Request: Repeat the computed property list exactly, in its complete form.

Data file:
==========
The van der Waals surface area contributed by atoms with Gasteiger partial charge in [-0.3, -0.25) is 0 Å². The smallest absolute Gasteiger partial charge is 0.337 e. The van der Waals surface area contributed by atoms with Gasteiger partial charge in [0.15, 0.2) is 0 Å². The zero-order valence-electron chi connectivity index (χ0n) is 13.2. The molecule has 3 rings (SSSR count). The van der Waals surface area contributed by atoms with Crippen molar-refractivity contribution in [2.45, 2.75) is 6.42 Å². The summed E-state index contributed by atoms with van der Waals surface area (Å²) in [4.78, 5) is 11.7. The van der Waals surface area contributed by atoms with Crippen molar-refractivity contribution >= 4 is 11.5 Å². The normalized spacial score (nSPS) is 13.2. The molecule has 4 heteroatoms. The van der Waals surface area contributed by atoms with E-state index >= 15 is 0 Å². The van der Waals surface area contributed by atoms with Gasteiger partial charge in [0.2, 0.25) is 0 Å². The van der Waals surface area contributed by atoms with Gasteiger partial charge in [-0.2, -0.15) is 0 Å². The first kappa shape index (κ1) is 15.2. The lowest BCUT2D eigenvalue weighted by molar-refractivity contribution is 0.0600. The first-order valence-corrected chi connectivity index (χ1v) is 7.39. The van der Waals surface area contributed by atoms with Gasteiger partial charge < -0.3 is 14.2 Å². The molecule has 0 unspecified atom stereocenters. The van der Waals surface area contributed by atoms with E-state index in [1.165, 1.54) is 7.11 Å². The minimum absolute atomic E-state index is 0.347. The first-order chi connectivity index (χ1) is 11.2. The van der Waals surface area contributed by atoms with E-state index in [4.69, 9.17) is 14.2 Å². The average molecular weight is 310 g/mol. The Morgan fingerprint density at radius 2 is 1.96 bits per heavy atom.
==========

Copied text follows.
The van der Waals surface area contributed by atoms with Gasteiger partial charge in [-0.3, -0.25) is 0 Å². The smallest absolute Gasteiger partial charge is 0.337 e. The van der Waals surface area contributed by atoms with Gasteiger partial charge in [0.15, 0.2) is 0 Å². The zero-order valence-electron chi connectivity index (χ0n) is 13.2. The molecule has 3 rings (SSSR count). The van der Waals surface area contributed by atoms with Crippen molar-refractivity contribution in [2.45, 2.75) is 6.42 Å². The summed E-state index contributed by atoms with van der Waals surface area (Å²) in [4.78, 5) is 11.7. The van der Waals surface area contributed by atoms with Crippen molar-refractivity contribution >= 4 is 11.5 Å². The normalized spacial score (nSPS) is 13.2. The molecule has 4 heteroatoms. The van der Waals surface area contributed by atoms with E-state index >= 15 is 0 Å². The van der Waals surface area contributed by atoms with Gasteiger partial charge in [0.2, 0.25) is 0 Å². The van der Waals surface area contributed by atoms with Gasteiger partial charge in [-0.2, -0.15) is 0 Å². The first kappa shape index (κ1) is 15.2. The lowest BCUT2D eigenvalue weighted by molar-refractivity contribution is 0.0600. The first-order valence-corrected chi connectivity index (χ1v) is 7.39. The van der Waals surface area contributed by atoms with Gasteiger partial charge < -0.3 is 14.2 Å². The molecule has 0 unspecified atom stereocenters. The van der Waals surface area contributed by atoms with E-state index in [1.165, 1.54) is 7.11 Å². The minimum absolute atomic E-state index is 0.347. The first-order chi connectivity index (χ1) is 11.2. The van der Waals surface area contributed by atoms with E-state index in [4.69, 9.17) is 14.2 Å². The average molecular weight is 310 g/mol. The Morgan fingerprint density at radius 2 is 1.96 bits per heavy atom.